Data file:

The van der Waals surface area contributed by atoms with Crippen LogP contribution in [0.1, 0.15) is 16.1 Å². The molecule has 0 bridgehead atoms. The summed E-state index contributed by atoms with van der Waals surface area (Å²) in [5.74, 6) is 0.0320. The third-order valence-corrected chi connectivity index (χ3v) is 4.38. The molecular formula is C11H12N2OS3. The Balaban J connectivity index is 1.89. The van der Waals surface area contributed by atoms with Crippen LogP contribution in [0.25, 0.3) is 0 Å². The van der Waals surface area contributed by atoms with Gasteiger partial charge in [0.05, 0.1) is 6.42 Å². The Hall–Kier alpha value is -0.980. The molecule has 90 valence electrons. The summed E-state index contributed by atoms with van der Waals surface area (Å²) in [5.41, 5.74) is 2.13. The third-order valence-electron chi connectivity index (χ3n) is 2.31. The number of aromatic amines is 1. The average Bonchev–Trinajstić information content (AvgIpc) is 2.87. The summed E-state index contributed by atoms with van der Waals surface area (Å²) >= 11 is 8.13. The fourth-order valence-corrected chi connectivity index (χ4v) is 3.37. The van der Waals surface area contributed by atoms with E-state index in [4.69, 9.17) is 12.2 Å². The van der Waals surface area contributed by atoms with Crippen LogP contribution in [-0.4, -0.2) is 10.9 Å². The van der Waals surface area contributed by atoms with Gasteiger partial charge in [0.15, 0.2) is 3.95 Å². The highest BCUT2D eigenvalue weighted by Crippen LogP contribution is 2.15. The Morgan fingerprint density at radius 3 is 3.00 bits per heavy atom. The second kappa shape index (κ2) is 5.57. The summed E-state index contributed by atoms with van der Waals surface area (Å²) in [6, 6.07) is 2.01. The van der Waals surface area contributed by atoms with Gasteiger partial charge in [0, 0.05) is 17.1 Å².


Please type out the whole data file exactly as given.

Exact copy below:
The van der Waals surface area contributed by atoms with Crippen LogP contribution in [0.1, 0.15) is 16.1 Å². The molecule has 0 bridgehead atoms. The summed E-state index contributed by atoms with van der Waals surface area (Å²) in [5.74, 6) is 0.0320. The third-order valence-corrected chi connectivity index (χ3v) is 4.38. The molecular formula is C11H12N2OS3. The Balaban J connectivity index is 1.89. The van der Waals surface area contributed by atoms with Crippen LogP contribution in [0.25, 0.3) is 0 Å². The van der Waals surface area contributed by atoms with Gasteiger partial charge in [0.05, 0.1) is 6.42 Å². The Hall–Kier alpha value is -0.980. The molecule has 90 valence electrons. The summed E-state index contributed by atoms with van der Waals surface area (Å²) in [5.41, 5.74) is 2.13. The third-order valence-electron chi connectivity index (χ3n) is 2.31. The number of aromatic amines is 1. The average Bonchev–Trinajstić information content (AvgIpc) is 2.87. The summed E-state index contributed by atoms with van der Waals surface area (Å²) >= 11 is 8.13. The fourth-order valence-corrected chi connectivity index (χ4v) is 3.37. The van der Waals surface area contributed by atoms with E-state index in [4.69, 9.17) is 12.2 Å². The van der Waals surface area contributed by atoms with Crippen LogP contribution in [-0.4, -0.2) is 10.9 Å². The van der Waals surface area contributed by atoms with Gasteiger partial charge in [0.15, 0.2) is 3.95 Å². The highest BCUT2D eigenvalue weighted by Crippen LogP contribution is 2.15. The Morgan fingerprint density at radius 3 is 3.00 bits per heavy atom. The second kappa shape index (κ2) is 5.57. The summed E-state index contributed by atoms with van der Waals surface area (Å²) in [6, 6.07) is 2.01. The van der Waals surface area contributed by atoms with Gasteiger partial charge in [0, 0.05) is 17.1 Å².